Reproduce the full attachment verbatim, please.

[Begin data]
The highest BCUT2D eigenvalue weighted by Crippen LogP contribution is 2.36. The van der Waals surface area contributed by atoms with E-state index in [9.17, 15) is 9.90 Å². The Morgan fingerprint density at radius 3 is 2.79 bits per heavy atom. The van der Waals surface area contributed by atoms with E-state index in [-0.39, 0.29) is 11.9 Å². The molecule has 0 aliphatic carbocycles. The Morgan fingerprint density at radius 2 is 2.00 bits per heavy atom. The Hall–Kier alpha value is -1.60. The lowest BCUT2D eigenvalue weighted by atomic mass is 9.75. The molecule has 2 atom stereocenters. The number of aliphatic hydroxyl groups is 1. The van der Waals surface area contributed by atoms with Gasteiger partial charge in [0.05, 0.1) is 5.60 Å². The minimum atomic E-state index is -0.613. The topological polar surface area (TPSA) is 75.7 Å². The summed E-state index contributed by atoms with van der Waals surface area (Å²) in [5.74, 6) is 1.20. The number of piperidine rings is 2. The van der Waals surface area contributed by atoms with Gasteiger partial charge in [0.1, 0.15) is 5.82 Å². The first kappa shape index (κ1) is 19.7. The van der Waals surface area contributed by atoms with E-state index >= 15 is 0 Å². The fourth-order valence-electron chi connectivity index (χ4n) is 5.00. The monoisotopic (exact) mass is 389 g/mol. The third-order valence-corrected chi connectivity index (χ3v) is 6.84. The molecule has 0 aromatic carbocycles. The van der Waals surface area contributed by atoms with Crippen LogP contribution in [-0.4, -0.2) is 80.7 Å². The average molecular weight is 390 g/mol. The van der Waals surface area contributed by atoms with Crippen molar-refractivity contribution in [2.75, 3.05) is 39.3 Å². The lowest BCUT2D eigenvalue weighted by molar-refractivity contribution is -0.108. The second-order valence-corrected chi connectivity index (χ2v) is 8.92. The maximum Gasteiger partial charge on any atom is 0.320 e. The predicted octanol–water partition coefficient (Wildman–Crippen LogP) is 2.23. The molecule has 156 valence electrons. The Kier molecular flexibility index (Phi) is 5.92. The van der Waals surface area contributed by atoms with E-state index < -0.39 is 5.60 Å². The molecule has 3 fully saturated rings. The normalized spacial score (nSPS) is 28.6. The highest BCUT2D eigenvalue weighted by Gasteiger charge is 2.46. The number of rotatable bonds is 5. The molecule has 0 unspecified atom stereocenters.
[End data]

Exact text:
The highest BCUT2D eigenvalue weighted by Crippen LogP contribution is 2.36. The van der Waals surface area contributed by atoms with E-state index in [9.17, 15) is 9.90 Å². The Morgan fingerprint density at radius 3 is 2.79 bits per heavy atom. The van der Waals surface area contributed by atoms with E-state index in [-0.39, 0.29) is 11.9 Å². The molecule has 0 aliphatic carbocycles. The Morgan fingerprint density at radius 2 is 2.00 bits per heavy atom. The Hall–Kier alpha value is -1.60. The lowest BCUT2D eigenvalue weighted by atomic mass is 9.75. The molecule has 2 atom stereocenters. The number of aliphatic hydroxyl groups is 1. The van der Waals surface area contributed by atoms with Gasteiger partial charge in [0.05, 0.1) is 5.60 Å². The minimum atomic E-state index is -0.613. The topological polar surface area (TPSA) is 75.7 Å². The summed E-state index contributed by atoms with van der Waals surface area (Å²) in [5.74, 6) is 1.20. The number of piperidine rings is 2. The van der Waals surface area contributed by atoms with Gasteiger partial charge in [0.1, 0.15) is 5.82 Å². The first kappa shape index (κ1) is 19.7. The van der Waals surface area contributed by atoms with E-state index >= 15 is 0 Å². The fourth-order valence-electron chi connectivity index (χ4n) is 5.00. The monoisotopic (exact) mass is 389 g/mol. The third-order valence-corrected chi connectivity index (χ3v) is 6.84. The molecule has 0 aromatic carbocycles. The van der Waals surface area contributed by atoms with Crippen LogP contribution in [-0.4, -0.2) is 80.7 Å². The average molecular weight is 390 g/mol. The van der Waals surface area contributed by atoms with Crippen molar-refractivity contribution in [2.75, 3.05) is 39.3 Å². The lowest BCUT2D eigenvalue weighted by molar-refractivity contribution is -0.108. The second-order valence-corrected chi connectivity index (χ2v) is 8.92. The maximum Gasteiger partial charge on any atom is 0.320 e. The predicted octanol–water partition coefficient (Wildman–Crippen LogP) is 2.23. The molecule has 156 valence electrons. The Kier molecular flexibility index (Phi) is 5.92. The van der Waals surface area contributed by atoms with E-state index < -0.39 is 5.60 Å². The molecule has 3 fully saturated rings. The normalized spacial score (nSPS) is 28.6. The highest BCUT2D eigenvalue weighted by Gasteiger charge is 2.46. The number of rotatable bonds is 5. The molecule has 0 unspecified atom stereocenters.